Campfire songs are a great way to spend an evening out. But what if you don't have a guitar or your little ones don't know how to play? The cardboard guitar is a perfect way for kids to get in on the musical act and enjoy themselves with a fun craft! Follow the steps below to create your own instrument from scratch.
What You'll Need
- One small rectangular box
- Another piece of flat, sturdy cardboard bigger than your rectangular box
- Three rubber bands or some string
- Glue (Elmer’s or similar is fine, just make sure it’s strong enough to hold cardboard together)
- Pencil or marker
- Long cardboard tube (this could be from a paper towel roll, a wrapping paper roll, etc.)
- A circular object like a roll of tape, a bowl, a jar, or a mug. Choose an object that is the size you want your guitar's soundhole to be
- Optional: A box cutter or Exacto knife, a piece of paper as big as you want the face of your guitar to be, and acrylic paint and paintbrushes
Make the face of your guitar.
You can freehand cut this shape out of the flat cardboard. Or, if you want to be more exact, take that optional piece of paper and fold it in half. Then, trace half of a guitar shape on one side, and cut it out while folded, to create a perfectly symmetrical guitar shape! You can use this paper as a guide and trace its shape onto your large piece of sturdy cardboard.
Optional: Paint the Guitar.
This isn't necessary, but it's a great option if your kid is extra artsy or you plan on having this guitar around for a little while. Go nuts! Mine is inspired by the Kalamazoo-based acoustic Gibson Guitar, but you can get as creative as you want. Do you like lime green guitars? Done! Want some dinosaurs or a unicorn on it? You betcha!
Make the soundhole of your guitar.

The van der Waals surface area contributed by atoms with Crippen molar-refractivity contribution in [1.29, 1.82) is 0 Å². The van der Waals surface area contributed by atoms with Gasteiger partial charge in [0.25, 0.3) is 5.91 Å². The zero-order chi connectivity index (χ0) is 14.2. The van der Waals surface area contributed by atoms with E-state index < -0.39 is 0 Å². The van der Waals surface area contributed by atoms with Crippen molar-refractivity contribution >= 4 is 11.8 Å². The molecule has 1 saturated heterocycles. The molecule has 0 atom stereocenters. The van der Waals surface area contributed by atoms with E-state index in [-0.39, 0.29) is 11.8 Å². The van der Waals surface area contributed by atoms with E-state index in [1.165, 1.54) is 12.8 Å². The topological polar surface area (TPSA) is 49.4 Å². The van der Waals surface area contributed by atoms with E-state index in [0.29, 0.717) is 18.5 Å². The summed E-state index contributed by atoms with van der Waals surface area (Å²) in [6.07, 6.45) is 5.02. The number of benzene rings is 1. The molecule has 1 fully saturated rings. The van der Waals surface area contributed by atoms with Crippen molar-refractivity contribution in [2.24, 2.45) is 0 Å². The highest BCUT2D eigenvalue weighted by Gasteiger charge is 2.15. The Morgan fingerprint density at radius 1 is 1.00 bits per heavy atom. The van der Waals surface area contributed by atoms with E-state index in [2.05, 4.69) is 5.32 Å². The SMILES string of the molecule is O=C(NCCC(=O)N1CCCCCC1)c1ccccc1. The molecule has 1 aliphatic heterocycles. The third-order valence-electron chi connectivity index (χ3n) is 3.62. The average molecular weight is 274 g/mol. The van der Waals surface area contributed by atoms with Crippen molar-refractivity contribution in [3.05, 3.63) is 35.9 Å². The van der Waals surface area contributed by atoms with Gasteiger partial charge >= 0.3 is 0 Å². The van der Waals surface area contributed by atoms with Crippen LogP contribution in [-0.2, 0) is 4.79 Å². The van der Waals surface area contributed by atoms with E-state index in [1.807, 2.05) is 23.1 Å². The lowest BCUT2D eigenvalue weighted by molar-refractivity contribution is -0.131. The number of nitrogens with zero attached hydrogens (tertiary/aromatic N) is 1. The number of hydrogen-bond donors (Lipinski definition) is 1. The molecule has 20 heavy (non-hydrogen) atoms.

Take your circular object and trace it on the guitar face to make a circle, then cut it out. You can manage with some scissors, but it is easier to cut this with a box cutter or Exacto knife if you have one.
Cut twelve slots in your guitar face for the strings.
Six on top, six on the bottom. Easily done with scissors. Measure these slots to be an equal distance apart and evenly long. Also, make sure that the slots on the top and bottom line up, so the strings are straight when you put them in!
Prepare the guitar body.
Pick one side of your box to open, then cut each of the flaps on that side so that there’s a bit of material left over (for me, that means I’m cutting the flaps on each side of the box to about ½ inch long). If you fold those flaps over again, they should leave a hole in the middle a bit bigger than the soundhole of your guitar face. I glued and stapled mine into that position for extra stability. Then, cut a small x shape into the top of your box, where you want the guitar neck to go.
Shape the guitar head.
Cut two triangular pieces out of the top of the paper tube so that it tapers. Then take some of your leftover cardboard, and cut out a shape to look like the head of a guitar. Slot the cardboard head in-between the tapered sides of the paper tube, and glue it all together. I used clips to keep everything together while the glue dried.
Put it all together!
Apply glue to the short closed flaps of your box, and attach it to the back of the guitar face. Then, put glue on the little flaps of material of the small x in the top of the box, and use it to hold the cardboard tube in place when you push it into the hole!
Let it dry.
This is the hardest part...waiting! I set a heavy book on the top of the guitar to really hold it together while the glue dried.
Put in the strings.
Slot the rubber bands around the notches you cut earlier so that one rubber band makes two strings. If you’re using strings instead of rubber bands, cut a piece of string a little over twice as long as you want it to be on the guitar, and knot it to form a loop. Then slot that loop into the notches, so one loop forms two strings.
Use this guitar for the campfire, during road trips, or any time you feel like breaking into song! A hundred bottles of beer on the wall, take one down, pass it around, 99 bottles of beer on the wall…
The inspiration for this tutorial comes from Lorraine, author of the craft blog ikatbag.com. You can find pictures of her cardboard guitar here!
Thinking of making your own cardboard guitar? Share your results with us on Instagram or Facebook with #mipeninsulas!